Social interaction in online classrooms: How to make it happen and why it’s worth the effort
A conversation with Associate Professor Femke Buisman-Pijlman, biologist, social neuroscience researcher, and leader in online curriculum development at the Melbourne School of Professional and Continuing Education.
Most teachers will appreciate the significance of social interaction in the classroom, and the way ‘connectedness’ helps students to build the skills they need to engage with others and discover who they are.
But as we have all made a rapid pivot to online teaching, many fear that the online format risks losing the sort of social engagement which is so essential to a positive learning experience.
Associate Professor Femke Buisman-Pijlman has more than a decade of expertise in online education and a passion for creating connection in a virtual study environment.
She says many teachers have needed some help or guidance in creating a connected learning community.
I think a lot of teachers are struggling because it feels like all the ways they usually work have been taken away. And many must be feeling ‘now I have to teach people and I can’t even see them’.
Femke reassures educators that all the components they need are still there, they’re just not there in person.
Looking back to when she first began teaching online, she says she tried to mimic what she did in the physical classroom, but soon discovered how ineffective and frustrating that was for both herself and her students.
She quickly understood that the concentration span is very different for online learning and discovered that ‘chunking everything down’ into several short parts with short assessments was a better approach.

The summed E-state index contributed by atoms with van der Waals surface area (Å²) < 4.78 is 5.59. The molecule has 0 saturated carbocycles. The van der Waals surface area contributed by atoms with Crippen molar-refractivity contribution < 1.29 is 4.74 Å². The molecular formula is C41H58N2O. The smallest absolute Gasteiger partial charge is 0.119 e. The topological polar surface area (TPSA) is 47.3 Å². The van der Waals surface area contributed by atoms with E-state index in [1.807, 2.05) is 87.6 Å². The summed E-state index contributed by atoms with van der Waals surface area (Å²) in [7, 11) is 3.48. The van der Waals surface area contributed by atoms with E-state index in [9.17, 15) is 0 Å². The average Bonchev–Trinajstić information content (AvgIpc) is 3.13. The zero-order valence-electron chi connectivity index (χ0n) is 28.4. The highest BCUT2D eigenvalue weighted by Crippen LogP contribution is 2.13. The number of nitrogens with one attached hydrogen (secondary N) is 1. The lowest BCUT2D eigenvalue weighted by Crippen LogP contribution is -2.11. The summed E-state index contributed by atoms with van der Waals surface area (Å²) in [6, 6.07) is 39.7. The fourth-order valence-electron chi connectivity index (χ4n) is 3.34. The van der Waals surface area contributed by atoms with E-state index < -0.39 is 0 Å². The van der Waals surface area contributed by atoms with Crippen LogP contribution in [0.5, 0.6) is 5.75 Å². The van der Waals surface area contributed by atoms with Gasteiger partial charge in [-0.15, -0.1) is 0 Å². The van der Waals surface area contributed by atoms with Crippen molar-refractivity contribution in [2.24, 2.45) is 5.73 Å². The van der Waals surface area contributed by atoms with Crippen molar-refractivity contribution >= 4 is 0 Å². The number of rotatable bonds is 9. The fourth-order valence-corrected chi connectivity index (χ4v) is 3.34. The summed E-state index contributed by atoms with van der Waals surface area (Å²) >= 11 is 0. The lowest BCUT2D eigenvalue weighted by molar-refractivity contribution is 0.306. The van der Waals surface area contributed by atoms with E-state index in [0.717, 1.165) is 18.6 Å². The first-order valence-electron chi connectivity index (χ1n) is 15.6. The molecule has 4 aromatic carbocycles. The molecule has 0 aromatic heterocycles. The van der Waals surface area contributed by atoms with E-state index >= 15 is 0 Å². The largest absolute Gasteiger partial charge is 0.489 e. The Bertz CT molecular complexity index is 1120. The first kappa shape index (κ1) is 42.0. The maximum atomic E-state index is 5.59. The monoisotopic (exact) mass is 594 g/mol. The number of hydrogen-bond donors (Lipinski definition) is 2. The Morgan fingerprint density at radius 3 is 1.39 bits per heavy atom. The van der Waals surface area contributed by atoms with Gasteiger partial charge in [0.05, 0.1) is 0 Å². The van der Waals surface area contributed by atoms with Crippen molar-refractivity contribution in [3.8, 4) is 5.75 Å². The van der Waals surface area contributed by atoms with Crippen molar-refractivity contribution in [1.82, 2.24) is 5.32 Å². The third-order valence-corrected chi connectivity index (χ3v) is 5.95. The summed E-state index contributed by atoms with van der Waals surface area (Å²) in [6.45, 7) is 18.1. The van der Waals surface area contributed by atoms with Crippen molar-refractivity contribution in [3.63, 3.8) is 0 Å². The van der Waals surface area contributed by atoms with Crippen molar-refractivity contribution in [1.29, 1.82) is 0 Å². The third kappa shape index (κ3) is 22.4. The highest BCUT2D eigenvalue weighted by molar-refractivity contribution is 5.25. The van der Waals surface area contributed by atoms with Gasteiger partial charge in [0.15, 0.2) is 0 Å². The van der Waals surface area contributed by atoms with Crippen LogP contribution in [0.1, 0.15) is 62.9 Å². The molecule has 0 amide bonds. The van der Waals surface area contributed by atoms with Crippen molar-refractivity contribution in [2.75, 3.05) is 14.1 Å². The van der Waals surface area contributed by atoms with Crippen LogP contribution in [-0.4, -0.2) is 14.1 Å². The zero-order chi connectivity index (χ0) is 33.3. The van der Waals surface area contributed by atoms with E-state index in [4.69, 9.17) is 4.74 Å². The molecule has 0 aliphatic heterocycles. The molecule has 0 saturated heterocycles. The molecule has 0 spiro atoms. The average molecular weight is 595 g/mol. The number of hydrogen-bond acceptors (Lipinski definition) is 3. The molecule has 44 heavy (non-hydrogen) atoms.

Teacher presence supports social interaction
Most importantly, Femke found that she needed to have a clear presence in the online learning management system, demonstrating to students what her motivation was, what her experience was, and what they could expect from her.
For me, it was also about finding my online persona. So how do I come across? Because teacher presence is really important online. It helps a lot with people feeling connected to you, trusting that they will have valuable learning experience, and also feeling confident that they can ask you questions.
Unlike a face-to-face classroom, where social interaction is engineered to occur, online study can be less spontaneous, so even peer-to-peer social interactions often rely on teachers setting up a supportive environment. Femke found that trying to be readily available for students was critical to their:
That doesn’t mean sitting on Zoom from 9am-3pm with students, but rather creating an environment which supports engagement in different ways.
“Creating a learning environment like kindy and primary school teachers do, is very similar to creating a positive, exciting and safe learning environment online,” she says.
Discussion boards facilitate connected learning
One tool Femke uses which she cites as being more efficient than email and more effective in generating meaningful conversation is discussion boards.
“Where you pose a question to scaffold learning or to get students to think about the core concepts,” Femke explains.
“And you can stagger it, so you have a simple version, a middle version and a challenging version so that people can pick which one they're up to.
“In fully online courses, it works well to make it clear that while participation is key, it doesn’t have to be correct. People need to start trying to grow their skills.”